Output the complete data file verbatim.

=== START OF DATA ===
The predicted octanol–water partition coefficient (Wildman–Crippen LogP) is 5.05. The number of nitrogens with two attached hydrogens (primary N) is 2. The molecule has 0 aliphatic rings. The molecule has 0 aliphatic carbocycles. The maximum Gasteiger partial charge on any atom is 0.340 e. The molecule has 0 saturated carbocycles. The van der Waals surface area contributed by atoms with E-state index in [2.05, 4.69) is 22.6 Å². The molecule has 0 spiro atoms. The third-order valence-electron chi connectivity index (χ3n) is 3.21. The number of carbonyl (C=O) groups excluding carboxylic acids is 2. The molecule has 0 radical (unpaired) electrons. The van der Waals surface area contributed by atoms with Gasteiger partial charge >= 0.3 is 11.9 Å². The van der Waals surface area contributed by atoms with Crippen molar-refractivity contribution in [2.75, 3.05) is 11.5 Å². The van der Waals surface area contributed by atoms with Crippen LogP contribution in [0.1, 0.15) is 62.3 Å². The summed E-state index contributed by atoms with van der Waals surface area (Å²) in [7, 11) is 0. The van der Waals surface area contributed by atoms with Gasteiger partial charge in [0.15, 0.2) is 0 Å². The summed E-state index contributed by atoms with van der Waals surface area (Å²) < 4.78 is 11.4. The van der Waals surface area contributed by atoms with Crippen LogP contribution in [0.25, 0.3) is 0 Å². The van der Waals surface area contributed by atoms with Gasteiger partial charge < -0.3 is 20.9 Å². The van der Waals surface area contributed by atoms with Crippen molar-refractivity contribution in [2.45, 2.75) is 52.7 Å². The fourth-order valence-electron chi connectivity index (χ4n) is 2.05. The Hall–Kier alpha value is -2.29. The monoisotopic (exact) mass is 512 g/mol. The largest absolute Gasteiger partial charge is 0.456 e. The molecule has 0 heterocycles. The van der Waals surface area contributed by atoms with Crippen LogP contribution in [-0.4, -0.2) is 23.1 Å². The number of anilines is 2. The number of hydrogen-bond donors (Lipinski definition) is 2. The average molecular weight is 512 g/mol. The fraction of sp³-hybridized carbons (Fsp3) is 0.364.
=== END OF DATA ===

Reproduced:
The predicted octanol–water partition coefficient (Wildman–Crippen LogP) is 5.05. The number of nitrogens with two attached hydrogens (primary N) is 2. The molecule has 0 aliphatic rings. The molecule has 0 aliphatic carbocycles. The maximum Gasteiger partial charge on any atom is 0.340 e. The molecule has 0 saturated carbocycles. The van der Waals surface area contributed by atoms with E-state index in [2.05, 4.69) is 22.6 Å². The molecule has 0 spiro atoms. The third-order valence-electron chi connectivity index (χ3n) is 3.21. The number of carbonyl (C=O) groups excluding carboxylic acids is 2. The molecule has 0 radical (unpaired) electrons. The van der Waals surface area contributed by atoms with Gasteiger partial charge >= 0.3 is 11.9 Å². The van der Waals surface area contributed by atoms with Crippen molar-refractivity contribution in [2.75, 3.05) is 11.5 Å². The van der Waals surface area contributed by atoms with Crippen LogP contribution in [0.1, 0.15) is 62.3 Å². The summed E-state index contributed by atoms with van der Waals surface area (Å²) in [7, 11) is 0. The van der Waals surface area contributed by atoms with Gasteiger partial charge in [0.15, 0.2) is 0 Å². The summed E-state index contributed by atoms with van der Waals surface area (Å²) < 4.78 is 11.4. The van der Waals surface area contributed by atoms with Crippen LogP contribution in [0.25, 0.3) is 0 Å². The van der Waals surface area contributed by atoms with Gasteiger partial charge < -0.3 is 20.9 Å². The van der Waals surface area contributed by atoms with Crippen molar-refractivity contribution in [2.45, 2.75) is 52.7 Å². The fourth-order valence-electron chi connectivity index (χ4n) is 2.05. The Hall–Kier alpha value is -2.29. The monoisotopic (exact) mass is 512 g/mol. The largest absolute Gasteiger partial charge is 0.456 e. The molecule has 0 heterocycles. The van der Waals surface area contributed by atoms with Crippen LogP contribution in [-0.4, -0.2) is 23.1 Å². The number of anilines is 2. The number of hydrogen-bond donors (Lipinski definition) is 2. The average molecular weight is 512 g/mol. The fraction of sp³-hybridized carbons (Fsp3) is 0.364.